With a trembling voice and downcast eyes, Israeli Attorney General Avichai Mandelblit stood in front of the cameras this past Thursday and announced his decision to indict Prime Minister Netanyahu in connection with three separate investigations. He began by saying, “Today is a very difficult and sad day, both for the Israeli public and for myself personally.” And these were not mere words, as Mandelblit had worked very closely with Netanyahu in the past and was once considered one of his trusty confidants. In fact, it was that trust that led to Mandelblit’s appointment as attorney general. Never could he have imagined that he would one day be the “hangman” who would tie the noose around Netanyahu’s long and distinguished career. “[Netanyahu] is a person with many talents and capabilities,” Mandelblit stressed in a tone that was almost apologetic. “The decision to file the indictment against him was made with a heavy heart, but it was also with a full heart.”
The indictment he was referring to in his announcement is really multiple indictments in three separate cases: Case 1000, Case 2000 and Case 4000. There was also a Case 3000, in which Netanyahu was also investigated on suspicion of a conflict of interest in the purchase of submarines. His name, however, was cleared in that one, despite the involvement of a number of his close confidants.
The most serious and complex indictment is in Case 4000, in which Netanyahu is accused of engaging in bribery with businessman Shaul Elovitch, the former controlling shareholder of the Bezeq telecommunications company. According to the indictment, the two had a “give and take” relationship: Netanyahu used his power to advance benefits and regulatory changes in favor of Bezeq, while Elovitch ensured that Netanyahu received favorable coverage from the Walla news service, which is controlled by Bezeq.
At the heart of the matter is a merger between two communications conglomerates in 2015. Under the terms of the deal, Elovitch’s shares in the private Yes company were purchased by the public Bezeq company, the majority of whose shares are publicly held but are still controlled by Elovitch, who owns about a quarter of them. This is being considered a conflict of interest, as Elovitch was both the buyer and the seller, and Bezeq’s many minority shareholders in the general public stood to lose from the deal. Such transactions face a number of limitations, including being subject to the decision of an independent committee. Although the deal was approved by the independent committee, it was later revealed in the course of the investigation that Elovitch sent go-betweens to influence its decision. The price of the deal ended up being three times higher than the valuation that was initially given by an outside consultant.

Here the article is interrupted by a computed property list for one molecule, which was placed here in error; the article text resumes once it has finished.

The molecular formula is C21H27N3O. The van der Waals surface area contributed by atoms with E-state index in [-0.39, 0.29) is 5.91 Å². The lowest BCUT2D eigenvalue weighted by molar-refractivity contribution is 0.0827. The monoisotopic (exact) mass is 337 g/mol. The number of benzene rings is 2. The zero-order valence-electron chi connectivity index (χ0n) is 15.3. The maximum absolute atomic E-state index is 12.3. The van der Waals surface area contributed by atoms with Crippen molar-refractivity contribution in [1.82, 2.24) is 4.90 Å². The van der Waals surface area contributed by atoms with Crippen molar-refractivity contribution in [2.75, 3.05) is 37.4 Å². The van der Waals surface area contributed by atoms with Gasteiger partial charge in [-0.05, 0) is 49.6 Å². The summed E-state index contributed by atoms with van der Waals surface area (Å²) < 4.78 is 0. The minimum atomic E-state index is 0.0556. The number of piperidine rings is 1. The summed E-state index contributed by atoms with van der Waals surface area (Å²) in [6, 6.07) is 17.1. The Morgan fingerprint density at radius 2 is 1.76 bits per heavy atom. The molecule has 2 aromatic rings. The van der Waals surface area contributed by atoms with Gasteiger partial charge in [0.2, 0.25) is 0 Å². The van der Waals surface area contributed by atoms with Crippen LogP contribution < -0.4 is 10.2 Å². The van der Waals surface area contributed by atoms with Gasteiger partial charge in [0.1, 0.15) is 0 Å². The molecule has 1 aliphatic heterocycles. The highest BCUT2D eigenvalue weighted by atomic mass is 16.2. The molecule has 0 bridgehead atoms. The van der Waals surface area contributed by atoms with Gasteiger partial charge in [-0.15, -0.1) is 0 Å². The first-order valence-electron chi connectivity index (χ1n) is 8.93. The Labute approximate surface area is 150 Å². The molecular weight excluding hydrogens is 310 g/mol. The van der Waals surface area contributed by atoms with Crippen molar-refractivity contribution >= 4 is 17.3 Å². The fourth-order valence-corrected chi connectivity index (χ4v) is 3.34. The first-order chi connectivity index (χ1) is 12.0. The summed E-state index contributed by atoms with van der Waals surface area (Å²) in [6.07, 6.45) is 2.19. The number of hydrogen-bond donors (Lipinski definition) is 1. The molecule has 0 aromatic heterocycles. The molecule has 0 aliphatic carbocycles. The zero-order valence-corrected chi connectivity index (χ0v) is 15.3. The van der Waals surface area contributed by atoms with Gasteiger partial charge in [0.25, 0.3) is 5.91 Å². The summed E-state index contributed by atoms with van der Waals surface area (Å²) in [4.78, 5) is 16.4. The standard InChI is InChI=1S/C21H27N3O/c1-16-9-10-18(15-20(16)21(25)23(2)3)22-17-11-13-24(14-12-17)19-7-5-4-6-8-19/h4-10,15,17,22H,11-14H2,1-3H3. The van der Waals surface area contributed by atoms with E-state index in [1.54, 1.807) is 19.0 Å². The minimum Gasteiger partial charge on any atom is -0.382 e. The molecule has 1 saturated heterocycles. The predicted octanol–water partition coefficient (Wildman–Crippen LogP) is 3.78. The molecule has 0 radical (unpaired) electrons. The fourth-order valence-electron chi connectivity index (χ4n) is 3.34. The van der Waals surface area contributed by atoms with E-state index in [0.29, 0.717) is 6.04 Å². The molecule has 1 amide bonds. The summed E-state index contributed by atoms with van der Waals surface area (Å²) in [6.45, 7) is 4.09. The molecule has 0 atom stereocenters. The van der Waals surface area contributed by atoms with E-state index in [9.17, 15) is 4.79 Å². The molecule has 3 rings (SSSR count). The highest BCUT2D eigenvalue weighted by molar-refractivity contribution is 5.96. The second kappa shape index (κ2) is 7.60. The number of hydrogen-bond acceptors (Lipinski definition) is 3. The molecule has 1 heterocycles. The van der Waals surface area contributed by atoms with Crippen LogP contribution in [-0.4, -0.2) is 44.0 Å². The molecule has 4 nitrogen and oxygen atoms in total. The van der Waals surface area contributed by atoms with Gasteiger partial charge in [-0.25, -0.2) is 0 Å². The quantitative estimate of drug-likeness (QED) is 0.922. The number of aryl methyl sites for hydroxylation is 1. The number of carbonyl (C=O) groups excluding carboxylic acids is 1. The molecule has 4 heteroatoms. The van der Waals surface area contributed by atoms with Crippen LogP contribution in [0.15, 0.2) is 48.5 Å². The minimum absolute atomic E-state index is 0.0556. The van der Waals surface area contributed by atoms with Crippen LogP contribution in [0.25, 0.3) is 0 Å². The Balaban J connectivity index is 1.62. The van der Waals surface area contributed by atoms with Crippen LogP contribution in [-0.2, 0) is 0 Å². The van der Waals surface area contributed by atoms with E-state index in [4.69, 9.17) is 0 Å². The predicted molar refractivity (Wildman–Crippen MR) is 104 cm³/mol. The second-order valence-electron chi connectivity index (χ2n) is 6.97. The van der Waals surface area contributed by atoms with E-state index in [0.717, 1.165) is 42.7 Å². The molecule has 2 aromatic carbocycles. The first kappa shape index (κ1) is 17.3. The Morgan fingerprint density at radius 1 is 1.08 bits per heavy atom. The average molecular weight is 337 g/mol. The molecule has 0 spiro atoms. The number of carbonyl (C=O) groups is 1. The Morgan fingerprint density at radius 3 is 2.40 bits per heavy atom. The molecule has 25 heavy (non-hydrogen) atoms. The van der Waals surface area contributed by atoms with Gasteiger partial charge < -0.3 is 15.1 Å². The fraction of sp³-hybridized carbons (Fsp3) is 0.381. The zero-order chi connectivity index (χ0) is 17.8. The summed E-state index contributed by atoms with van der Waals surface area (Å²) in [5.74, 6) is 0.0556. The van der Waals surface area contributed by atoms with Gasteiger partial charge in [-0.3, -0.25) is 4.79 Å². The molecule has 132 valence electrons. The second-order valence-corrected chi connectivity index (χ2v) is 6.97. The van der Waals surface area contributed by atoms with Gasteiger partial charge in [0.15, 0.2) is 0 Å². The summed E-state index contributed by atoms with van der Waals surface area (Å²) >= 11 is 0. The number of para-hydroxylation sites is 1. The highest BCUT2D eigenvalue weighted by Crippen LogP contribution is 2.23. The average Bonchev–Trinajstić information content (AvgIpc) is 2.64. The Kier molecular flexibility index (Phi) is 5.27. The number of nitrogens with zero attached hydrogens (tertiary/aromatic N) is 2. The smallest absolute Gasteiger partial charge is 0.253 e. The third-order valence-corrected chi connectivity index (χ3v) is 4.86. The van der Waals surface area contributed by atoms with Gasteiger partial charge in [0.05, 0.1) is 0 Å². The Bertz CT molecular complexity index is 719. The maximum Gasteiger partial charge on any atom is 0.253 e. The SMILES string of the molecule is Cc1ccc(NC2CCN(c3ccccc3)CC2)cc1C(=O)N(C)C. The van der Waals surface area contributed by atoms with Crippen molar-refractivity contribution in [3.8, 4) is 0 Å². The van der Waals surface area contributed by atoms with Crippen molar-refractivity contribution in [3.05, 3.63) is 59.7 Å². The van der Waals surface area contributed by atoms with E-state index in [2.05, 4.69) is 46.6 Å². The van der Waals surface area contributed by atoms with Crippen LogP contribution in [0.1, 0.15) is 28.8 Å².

In addition to approval by an independent committee, a deal like that also requires regulatory approval from the Israel Antitrust Authority and the Cable and Satellite Broadcasting Council. Avi Berger, who was then the director general of the Communications Ministry, opposed the deal, and a short time later he was suddenly fired by Netanyahu over the phone. Attorney Shlomo Filber, who had led the Likud election campaign in 2015, was appointed as his replacement. Filber met with Elovitch on his first day on the job. A short time later, Filber informed the Cable and Satellite Broadcasting Council that he had given the deal a thumbs-up. The council approved the deal, and Netanyahu—in his capacity as communications minister—immediately approved it. In addition to the huge deal that put an enormous amount of money into Elovitch’s pockets, Bezeq also benefited from several inexplicable regulatory favors granted them by the Communications Ministry.
As soon as the deal went through, it aroused the suspicion of investigators, and the Israel Securities Authority began to look into it. The first phase of the investigation dealt only with those who had profited from a conflict of interest. But as the testimonies began to pile up, the investigators slowly began to turn their attention towards Netanyahu’s involvement. They are now claiming that he approved the deal and the various favors for Elovitch, who repaid Netanyahu with positive coverage on the Walla news site.
Netanyahu’s attorneys have rejected the allegations, saying that Netanyahu only approved the deal after it was green-lighted by the various experts. This is where the two state witnesses come into the picture—the aforementioned Shlomo Filber and Nir Chefetz, who was the spokesman for the Netanyahu family at the time. Their testimony provided the causal link by claiming that Netanyahu was aware of the problems with the questionable deal but was willing to approve it anyway if Elovitch would ensure that Walla gave him favorable coverage.
According to the indictment charging Netanyahu with conflict of interest, he exercised his governmental powers in an attempt to receive personal benefit for himself and his family, caused the “pollution” of the judgment of the director general of the Communications Ministry, who was subordinate to him, and used additional civil servants to achieve his illegitimate goals.